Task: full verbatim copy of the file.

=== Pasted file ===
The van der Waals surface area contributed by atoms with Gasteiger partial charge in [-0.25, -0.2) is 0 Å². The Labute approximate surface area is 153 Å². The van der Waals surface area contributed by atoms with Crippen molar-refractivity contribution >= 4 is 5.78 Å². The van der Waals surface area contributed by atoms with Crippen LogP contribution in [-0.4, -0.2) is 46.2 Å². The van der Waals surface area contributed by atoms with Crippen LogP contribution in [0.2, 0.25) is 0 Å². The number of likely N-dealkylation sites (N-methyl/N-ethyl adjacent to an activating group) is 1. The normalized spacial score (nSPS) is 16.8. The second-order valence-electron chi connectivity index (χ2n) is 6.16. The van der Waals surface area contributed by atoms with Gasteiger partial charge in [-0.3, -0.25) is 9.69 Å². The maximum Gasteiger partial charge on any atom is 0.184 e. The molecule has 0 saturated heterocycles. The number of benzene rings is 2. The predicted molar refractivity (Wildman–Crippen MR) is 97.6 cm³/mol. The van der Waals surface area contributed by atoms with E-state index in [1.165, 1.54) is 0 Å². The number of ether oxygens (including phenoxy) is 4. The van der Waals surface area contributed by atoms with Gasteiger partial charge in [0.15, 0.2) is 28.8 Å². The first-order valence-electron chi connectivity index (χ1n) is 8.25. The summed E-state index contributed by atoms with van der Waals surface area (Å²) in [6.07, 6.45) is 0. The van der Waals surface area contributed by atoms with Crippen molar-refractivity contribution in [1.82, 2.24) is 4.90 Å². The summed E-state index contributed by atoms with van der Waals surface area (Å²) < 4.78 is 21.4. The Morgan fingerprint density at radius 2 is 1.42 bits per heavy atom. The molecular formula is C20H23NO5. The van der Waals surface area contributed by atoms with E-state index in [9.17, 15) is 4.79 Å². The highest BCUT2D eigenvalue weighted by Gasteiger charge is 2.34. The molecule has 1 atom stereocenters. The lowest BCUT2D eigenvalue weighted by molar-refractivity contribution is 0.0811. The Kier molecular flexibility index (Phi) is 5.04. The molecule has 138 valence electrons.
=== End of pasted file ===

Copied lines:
The van der Waals surface area contributed by atoms with Gasteiger partial charge in [-0.25, -0.2) is 0 Å². The Labute approximate surface area is 153 Å². The van der Waals surface area contributed by atoms with Crippen molar-refractivity contribution >= 4 is 5.78 Å². The van der Waals surface area contributed by atoms with Crippen LogP contribution in [-0.4, -0.2) is 46.2 Å². The van der Waals surface area contributed by atoms with Crippen LogP contribution in [0.2, 0.25) is 0 Å². The number of likely N-dealkylation sites (N-methyl/N-ethyl adjacent to an activating group) is 1. The normalized spacial score (nSPS) is 16.8. The second-order valence-electron chi connectivity index (χ2n) is 6.16. The van der Waals surface area contributed by atoms with Gasteiger partial charge in [-0.3, -0.25) is 9.69 Å². The maximum Gasteiger partial charge on any atom is 0.184 e. The molecule has 0 saturated heterocycles. The number of benzene rings is 2. The predicted molar refractivity (Wildman–Crippen MR) is 97.6 cm³/mol. The van der Waals surface area contributed by atoms with E-state index in [1.165, 1.54) is 0 Å². The number of ether oxygens (including phenoxy) is 4. The van der Waals surface area contributed by atoms with Gasteiger partial charge in [0.15, 0.2) is 28.8 Å². The first-order valence-electron chi connectivity index (χ1n) is 8.25. The summed E-state index contributed by atoms with van der Waals surface area (Å²) in [6.07, 6.45) is 0. The van der Waals surface area contributed by atoms with Crippen molar-refractivity contribution in [1.82, 2.24) is 4.90 Å². The summed E-state index contributed by atoms with van der Waals surface area (Å²) < 4.78 is 21.4. The Morgan fingerprint density at radius 2 is 1.42 bits per heavy atom. The molecular formula is C20H23NO5. The van der Waals surface area contributed by atoms with E-state index in [9.17, 15) is 4.79 Å². The highest BCUT2D eigenvalue weighted by Gasteiger charge is 2.34. The molecule has 1 atom stereocenters. The lowest BCUT2D eigenvalue weighted by molar-refractivity contribution is 0.0811. The Kier molecular flexibility index (Phi) is 5.04. The molecule has 138 valence electrons.